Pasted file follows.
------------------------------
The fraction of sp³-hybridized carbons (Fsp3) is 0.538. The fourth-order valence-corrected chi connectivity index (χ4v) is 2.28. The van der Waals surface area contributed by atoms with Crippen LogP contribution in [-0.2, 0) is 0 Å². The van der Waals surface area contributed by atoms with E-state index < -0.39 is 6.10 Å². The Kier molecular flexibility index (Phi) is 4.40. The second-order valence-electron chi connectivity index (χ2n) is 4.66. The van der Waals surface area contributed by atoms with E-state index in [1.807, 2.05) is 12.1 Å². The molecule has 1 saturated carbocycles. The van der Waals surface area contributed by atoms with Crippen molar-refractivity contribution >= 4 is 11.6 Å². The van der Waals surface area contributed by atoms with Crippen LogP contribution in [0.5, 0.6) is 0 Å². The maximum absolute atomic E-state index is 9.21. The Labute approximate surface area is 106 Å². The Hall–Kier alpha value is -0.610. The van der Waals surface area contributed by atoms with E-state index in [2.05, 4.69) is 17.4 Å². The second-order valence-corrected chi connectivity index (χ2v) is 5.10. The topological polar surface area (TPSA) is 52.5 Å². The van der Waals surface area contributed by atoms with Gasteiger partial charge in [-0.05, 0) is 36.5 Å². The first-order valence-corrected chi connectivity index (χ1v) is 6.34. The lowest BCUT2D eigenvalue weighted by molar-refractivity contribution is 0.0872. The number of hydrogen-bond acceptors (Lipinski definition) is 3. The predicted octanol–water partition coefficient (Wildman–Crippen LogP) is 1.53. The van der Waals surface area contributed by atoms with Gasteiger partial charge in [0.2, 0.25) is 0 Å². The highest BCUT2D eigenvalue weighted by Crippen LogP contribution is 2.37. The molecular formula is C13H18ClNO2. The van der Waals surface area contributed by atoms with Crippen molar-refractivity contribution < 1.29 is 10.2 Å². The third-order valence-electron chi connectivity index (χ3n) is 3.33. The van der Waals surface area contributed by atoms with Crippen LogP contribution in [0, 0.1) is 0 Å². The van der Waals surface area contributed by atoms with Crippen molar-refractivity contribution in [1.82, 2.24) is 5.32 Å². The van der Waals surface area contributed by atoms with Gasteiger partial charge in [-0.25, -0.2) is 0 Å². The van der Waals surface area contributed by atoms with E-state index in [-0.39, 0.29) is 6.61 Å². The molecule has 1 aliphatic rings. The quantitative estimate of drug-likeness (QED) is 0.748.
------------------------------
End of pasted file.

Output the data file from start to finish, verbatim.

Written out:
The fraction of sp³-hybridized carbons (Fsp3) is 0.538. The fourth-order valence-corrected chi connectivity index (χ4v) is 2.28. The van der Waals surface area contributed by atoms with Crippen LogP contribution in [-0.2, 0) is 0 Å². The van der Waals surface area contributed by atoms with E-state index < -0.39 is 6.10 Å². The Kier molecular flexibility index (Phi) is 4.40. The second-order valence-electron chi connectivity index (χ2n) is 4.66. The van der Waals surface area contributed by atoms with E-state index in [1.807, 2.05) is 12.1 Å². The molecule has 1 saturated carbocycles. The van der Waals surface area contributed by atoms with Crippen molar-refractivity contribution >= 4 is 11.6 Å². The van der Waals surface area contributed by atoms with Crippen LogP contribution in [0.5, 0.6) is 0 Å². The maximum absolute atomic E-state index is 9.21. The Labute approximate surface area is 106 Å². The Hall–Kier alpha value is -0.610. The van der Waals surface area contributed by atoms with E-state index in [2.05, 4.69) is 17.4 Å². The second-order valence-corrected chi connectivity index (χ2v) is 5.10. The topological polar surface area (TPSA) is 52.5 Å². The van der Waals surface area contributed by atoms with Gasteiger partial charge in [-0.05, 0) is 36.5 Å². The first-order valence-corrected chi connectivity index (χ1v) is 6.34. The lowest BCUT2D eigenvalue weighted by molar-refractivity contribution is 0.0872. The number of hydrogen-bond acceptors (Lipinski definition) is 3. The predicted octanol–water partition coefficient (Wildman–Crippen LogP) is 1.53. The van der Waals surface area contributed by atoms with Gasteiger partial charge in [0.2, 0.25) is 0 Å². The highest BCUT2D eigenvalue weighted by Crippen LogP contribution is 2.37. The molecular formula is C13H18ClNO2. The van der Waals surface area contributed by atoms with Crippen molar-refractivity contribution < 1.29 is 10.2 Å². The third-order valence-electron chi connectivity index (χ3n) is 3.33. The van der Waals surface area contributed by atoms with Crippen LogP contribution in [0, 0.1) is 0 Å². The van der Waals surface area contributed by atoms with Crippen molar-refractivity contribution in [1.82, 2.24) is 5.32 Å². The van der Waals surface area contributed by atoms with Gasteiger partial charge in [-0.25, -0.2) is 0 Å². The van der Waals surface area contributed by atoms with E-state index in [-0.39, 0.29) is 6.61 Å². The molecule has 1 aliphatic rings. The quantitative estimate of drug-likeness (QED) is 0.748.